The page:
Clive Langham spends one tormenting night in his bed suffering from health problems and thinking up a story based on his relatives. He is a bitter man and he shows, through flashbacks, how spiteful, conniving and treacherous his family is. But is this how they really are or is it his own vindictive slant on things?
The plot focuses on Gaillac, an electrician employed by the Paris Opera. In love with gorgeous ballerina Suzanne, Gaillac must play second fiddle to Suzanne’s wealthy “protector,” powerful politician Count Montoire. When the Opera personnel go on strike, Gaillac is appointed leader of the strikers, doing his job so well that he is ultimately elected Secretary of Labor in the French cabinet. Now on equal footing with Montoire, Gaillac is at last a “worthy” suitor for Suzanne – who can’t make up her mind between her two well-connected admirers, leading to a political rivalry the likes of which Paris has never seen.
A novel by Gaston Leroux (of Phantom of the Opera fame) was the source for this film. The story takes place on the Riviera, where the title character may or may not be involved in various shades of skullduggery, including murder. The film’s highlight involves a coffin containing the body of a man who committed suicide — or, did he? Huguette Duflos played the title character, while the comedy relief was in the capable hands of Belieres. In emulation of the 1928 American film The Terror, the opening credits are not printed on screen, but instead spoken by a mysterious “ghost” voice.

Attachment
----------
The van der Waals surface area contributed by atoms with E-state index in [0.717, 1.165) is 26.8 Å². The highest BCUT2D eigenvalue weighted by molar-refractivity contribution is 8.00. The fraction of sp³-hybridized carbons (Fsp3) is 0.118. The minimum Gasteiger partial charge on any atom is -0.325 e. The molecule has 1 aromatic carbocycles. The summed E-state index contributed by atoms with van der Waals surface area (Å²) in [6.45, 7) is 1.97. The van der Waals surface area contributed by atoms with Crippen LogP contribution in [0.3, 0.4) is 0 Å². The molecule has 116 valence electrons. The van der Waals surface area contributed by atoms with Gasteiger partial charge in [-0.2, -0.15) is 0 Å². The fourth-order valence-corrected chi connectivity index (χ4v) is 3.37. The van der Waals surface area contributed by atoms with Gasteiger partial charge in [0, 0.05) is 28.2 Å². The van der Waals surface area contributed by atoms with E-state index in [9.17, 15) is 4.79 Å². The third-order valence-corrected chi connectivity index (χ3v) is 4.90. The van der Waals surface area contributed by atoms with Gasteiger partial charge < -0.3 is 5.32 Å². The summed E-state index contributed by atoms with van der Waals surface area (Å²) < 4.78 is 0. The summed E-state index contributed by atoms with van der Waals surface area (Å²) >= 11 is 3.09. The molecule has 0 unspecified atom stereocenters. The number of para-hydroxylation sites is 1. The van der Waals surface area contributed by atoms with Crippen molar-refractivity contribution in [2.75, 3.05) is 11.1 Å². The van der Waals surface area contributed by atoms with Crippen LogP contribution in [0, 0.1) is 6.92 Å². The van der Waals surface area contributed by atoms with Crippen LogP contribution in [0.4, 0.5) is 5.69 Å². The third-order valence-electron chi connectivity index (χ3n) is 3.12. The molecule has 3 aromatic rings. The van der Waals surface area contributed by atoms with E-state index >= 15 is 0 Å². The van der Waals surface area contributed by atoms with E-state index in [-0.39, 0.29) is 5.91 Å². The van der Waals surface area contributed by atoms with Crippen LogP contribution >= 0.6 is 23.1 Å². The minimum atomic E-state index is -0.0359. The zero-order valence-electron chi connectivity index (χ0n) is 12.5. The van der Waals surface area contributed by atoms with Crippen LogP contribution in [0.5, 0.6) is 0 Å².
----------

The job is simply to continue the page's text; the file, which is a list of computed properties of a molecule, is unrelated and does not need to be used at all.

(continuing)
Henri Chatelard is well in his forties, owns a restaurant and a cinema in the city, and appreciate women. When he meets Marie, a 18ish stronghead who just lost her father in a small fishermen village, it is not clear who is the hunter and who is the prey.
A Hollywood studio is producing another spectacular when the top billed male stars suddenly show up as corpses, killed before the critics could ever put pen to paper. Under suspicion is a talent agent. Is he guilty or not? These macabre events have everyone off their feed, from the producers down to the lowest gofer.
Odile and Camille are two sisters living in Paris. Odile is frustrated in her dull marriage to Claude, who shows no enthusiasm in her desire to buy a new apartment. Camille, studying for a doctorate, suffers from a panic disorder. The lives of both women are up-ended when three men enter their lives.
Composed entirely by literary quotations from many different sources and from several historical periods, Godard’s film works as an allegory on film. The loose narrative tells about a drifter found by a rich woman who soon falls in love with him. A drowning accident takes place and the drifter dies but some time later, he reappears in the woman’s life looking for a job. Or could it be the man’s twin brother?
Miquette is a provincial ingenue who leaves her mother’s tobacco shop with dreams of a life in the Parisian theater, only to become entangled in relationships with a lecherous aristocrat, his starry-eyed nephew, and an old ham actor.